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Investigation: Dialysis Patients Not Told of Life-Saving Transplants

Thousands of kidney patients in the United States start dialysis without first being told of kidney transplants that would be cheaper and lead to longer lives, according to a four-month newspaper investigation published Sunday.

The Pittsburgh Tribune-Review reviewed records from the U.S. Renal Data System and found that some patients spend five years receiving debilitating dialysis treatments before they're put on the nation's kidney transplant list, while others who could benefit from transplants never make the list.

The newspaper found that kidney transplants add an average of 10 years to a patient's life and that a transplanted kidney costs Medicare about $50,000 less than treating a patient using dialysis. Still, the newspaper found the biggest dialysis providers need large numbers of patients covered by insurance to offset lower payments the providers get for dialysis from Medicare.

"In the ideal world, were money not an issue and if everyone was honest, everyone would be referred to a transplant right away," Dr. Bruce Kaplan told the newspaper. Kaplan is chief of nephrology and medical director of the Abdominal Transplant Program at the University of Arizona Medical Center.

The newspaper found that 32,000 of nearly 106,000 people who started treatment for kidney failure in 2006 weren't told about the option of a transplant, according to the latest information from the Centers for Medicare and Medicaid Services. And only 16 percent of dialysis patients were listed for kidney transplants in 2006, even though the federal government's goal is 30 percent by next year.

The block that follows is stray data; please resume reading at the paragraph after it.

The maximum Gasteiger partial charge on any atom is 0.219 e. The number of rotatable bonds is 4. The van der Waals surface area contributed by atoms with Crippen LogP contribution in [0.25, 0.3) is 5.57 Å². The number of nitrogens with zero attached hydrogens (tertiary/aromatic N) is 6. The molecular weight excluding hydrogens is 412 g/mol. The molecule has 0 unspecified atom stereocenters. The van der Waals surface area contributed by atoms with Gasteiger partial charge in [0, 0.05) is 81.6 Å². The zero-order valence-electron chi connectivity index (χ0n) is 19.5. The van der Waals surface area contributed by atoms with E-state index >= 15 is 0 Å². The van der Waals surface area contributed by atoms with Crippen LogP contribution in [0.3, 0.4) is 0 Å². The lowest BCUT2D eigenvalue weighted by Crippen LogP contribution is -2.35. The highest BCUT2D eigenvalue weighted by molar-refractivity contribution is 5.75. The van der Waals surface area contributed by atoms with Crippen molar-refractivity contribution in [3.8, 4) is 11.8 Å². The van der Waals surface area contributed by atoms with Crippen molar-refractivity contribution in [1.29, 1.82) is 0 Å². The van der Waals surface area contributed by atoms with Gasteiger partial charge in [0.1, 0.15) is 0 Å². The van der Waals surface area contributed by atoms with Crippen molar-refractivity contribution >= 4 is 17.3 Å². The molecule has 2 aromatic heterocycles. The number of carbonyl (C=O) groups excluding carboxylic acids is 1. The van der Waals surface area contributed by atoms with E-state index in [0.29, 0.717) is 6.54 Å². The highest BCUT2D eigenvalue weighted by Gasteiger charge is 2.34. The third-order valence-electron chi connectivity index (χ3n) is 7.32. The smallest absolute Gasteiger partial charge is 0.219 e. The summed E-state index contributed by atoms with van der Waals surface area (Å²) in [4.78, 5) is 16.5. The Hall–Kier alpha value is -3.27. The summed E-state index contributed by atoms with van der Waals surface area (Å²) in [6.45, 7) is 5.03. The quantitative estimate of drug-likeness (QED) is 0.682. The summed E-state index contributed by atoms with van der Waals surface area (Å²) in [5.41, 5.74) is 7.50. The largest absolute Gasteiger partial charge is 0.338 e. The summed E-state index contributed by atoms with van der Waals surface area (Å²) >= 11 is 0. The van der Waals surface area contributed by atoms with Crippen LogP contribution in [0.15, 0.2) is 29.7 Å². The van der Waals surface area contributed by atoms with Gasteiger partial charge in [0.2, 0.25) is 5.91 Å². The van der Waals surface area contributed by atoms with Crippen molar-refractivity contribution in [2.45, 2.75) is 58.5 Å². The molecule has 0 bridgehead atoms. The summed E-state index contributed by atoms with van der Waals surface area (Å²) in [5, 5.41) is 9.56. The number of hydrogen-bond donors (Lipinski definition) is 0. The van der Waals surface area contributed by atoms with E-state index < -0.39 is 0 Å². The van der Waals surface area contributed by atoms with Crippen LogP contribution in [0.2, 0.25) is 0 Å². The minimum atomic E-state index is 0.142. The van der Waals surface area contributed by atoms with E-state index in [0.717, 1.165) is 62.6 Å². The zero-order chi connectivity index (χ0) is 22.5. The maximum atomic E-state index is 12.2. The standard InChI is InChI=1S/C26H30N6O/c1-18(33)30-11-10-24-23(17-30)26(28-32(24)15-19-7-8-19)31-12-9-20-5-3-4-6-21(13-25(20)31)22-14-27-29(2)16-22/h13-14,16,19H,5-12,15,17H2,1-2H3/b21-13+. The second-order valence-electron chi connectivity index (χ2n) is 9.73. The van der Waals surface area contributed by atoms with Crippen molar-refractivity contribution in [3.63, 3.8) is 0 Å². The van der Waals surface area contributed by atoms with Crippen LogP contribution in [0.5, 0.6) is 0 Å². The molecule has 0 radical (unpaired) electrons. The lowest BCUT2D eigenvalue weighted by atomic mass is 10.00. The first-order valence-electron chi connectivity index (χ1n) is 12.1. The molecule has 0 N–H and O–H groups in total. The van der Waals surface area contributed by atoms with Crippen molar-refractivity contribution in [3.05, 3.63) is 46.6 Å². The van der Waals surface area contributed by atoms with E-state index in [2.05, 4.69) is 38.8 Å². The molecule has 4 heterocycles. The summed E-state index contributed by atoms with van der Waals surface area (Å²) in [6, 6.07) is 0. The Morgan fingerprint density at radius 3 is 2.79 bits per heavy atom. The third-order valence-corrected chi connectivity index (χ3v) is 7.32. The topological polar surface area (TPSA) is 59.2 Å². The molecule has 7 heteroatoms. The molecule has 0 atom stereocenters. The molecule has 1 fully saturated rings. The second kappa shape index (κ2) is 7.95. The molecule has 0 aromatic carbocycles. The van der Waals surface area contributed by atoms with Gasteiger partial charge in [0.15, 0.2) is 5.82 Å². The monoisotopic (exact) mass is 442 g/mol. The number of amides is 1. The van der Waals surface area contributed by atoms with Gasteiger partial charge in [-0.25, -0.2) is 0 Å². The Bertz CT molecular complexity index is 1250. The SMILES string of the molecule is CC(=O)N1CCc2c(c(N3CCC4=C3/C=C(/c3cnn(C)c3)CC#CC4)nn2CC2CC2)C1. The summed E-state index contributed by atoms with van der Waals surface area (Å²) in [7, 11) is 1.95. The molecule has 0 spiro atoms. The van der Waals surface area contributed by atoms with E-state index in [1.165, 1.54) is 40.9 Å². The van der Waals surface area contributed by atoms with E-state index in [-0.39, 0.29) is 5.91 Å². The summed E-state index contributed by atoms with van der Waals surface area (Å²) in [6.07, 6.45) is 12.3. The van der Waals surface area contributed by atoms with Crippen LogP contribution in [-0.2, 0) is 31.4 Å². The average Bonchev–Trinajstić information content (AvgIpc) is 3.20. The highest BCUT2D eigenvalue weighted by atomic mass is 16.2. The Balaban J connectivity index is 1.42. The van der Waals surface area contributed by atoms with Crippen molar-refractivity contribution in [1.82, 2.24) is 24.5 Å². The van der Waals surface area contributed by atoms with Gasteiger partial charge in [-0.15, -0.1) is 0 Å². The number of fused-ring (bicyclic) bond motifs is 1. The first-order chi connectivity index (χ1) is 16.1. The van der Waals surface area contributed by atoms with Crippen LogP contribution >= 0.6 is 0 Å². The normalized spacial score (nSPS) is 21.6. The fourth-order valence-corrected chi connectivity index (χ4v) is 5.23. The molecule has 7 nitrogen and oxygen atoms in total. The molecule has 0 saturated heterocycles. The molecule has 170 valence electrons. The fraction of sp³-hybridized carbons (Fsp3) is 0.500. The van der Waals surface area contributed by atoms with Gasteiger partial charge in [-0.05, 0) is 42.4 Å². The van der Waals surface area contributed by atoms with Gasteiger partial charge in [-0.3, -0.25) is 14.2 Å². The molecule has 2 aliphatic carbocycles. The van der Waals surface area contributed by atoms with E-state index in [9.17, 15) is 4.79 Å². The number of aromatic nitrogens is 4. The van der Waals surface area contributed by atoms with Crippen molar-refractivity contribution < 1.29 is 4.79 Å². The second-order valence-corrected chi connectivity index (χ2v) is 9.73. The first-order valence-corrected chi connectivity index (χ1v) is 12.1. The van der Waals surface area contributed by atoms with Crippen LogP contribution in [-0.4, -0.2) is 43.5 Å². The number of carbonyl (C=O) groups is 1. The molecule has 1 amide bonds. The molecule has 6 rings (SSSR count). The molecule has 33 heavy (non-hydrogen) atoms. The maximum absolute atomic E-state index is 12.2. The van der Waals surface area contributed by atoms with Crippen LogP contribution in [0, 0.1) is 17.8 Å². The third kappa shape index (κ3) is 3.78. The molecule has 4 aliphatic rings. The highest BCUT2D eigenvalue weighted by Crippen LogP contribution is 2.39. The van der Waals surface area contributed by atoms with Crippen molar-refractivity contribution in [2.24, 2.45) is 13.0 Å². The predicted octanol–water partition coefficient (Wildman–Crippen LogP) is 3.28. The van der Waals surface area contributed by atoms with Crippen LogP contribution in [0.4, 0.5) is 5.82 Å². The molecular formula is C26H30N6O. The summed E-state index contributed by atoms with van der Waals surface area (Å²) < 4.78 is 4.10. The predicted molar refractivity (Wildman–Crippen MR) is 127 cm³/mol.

"Transplantation ought to be mandated because the outcomes are better, the quality of life is better and it's less expensive," said Dr. Tom Parker III, a Dallas nephrologist who co-chaired a summit on dialysis failures at Harvard Medical School in the spring.

The newspaper found that the $65 billion-a-year dialysis industry needs insured patients to offset losses from treating Medicare patients and to make profits, according to corporate filings by dialysis providers.

But some doctors say there aren't enough organs available for all kidney patients. Nearly 56,000 people are waiting for kidney transplants in the United States, but only 16,000 get them each year, said the United Network for Organ Sharing, a national nonprofit that tracks transplants.

And some dialysis companies reject the idea that patients aren't told about all treatment options, including transplants.

"The idea that people would not be informed so we could make money, I completely reject that," said Dr. Allen Nissenson, chief medical officer of DaVita, which has about 1,500 dialysis clinics.

DaVita's patients are given lists of transplant surgeons and centers within 90 days of starting the treatments, Nissenson said.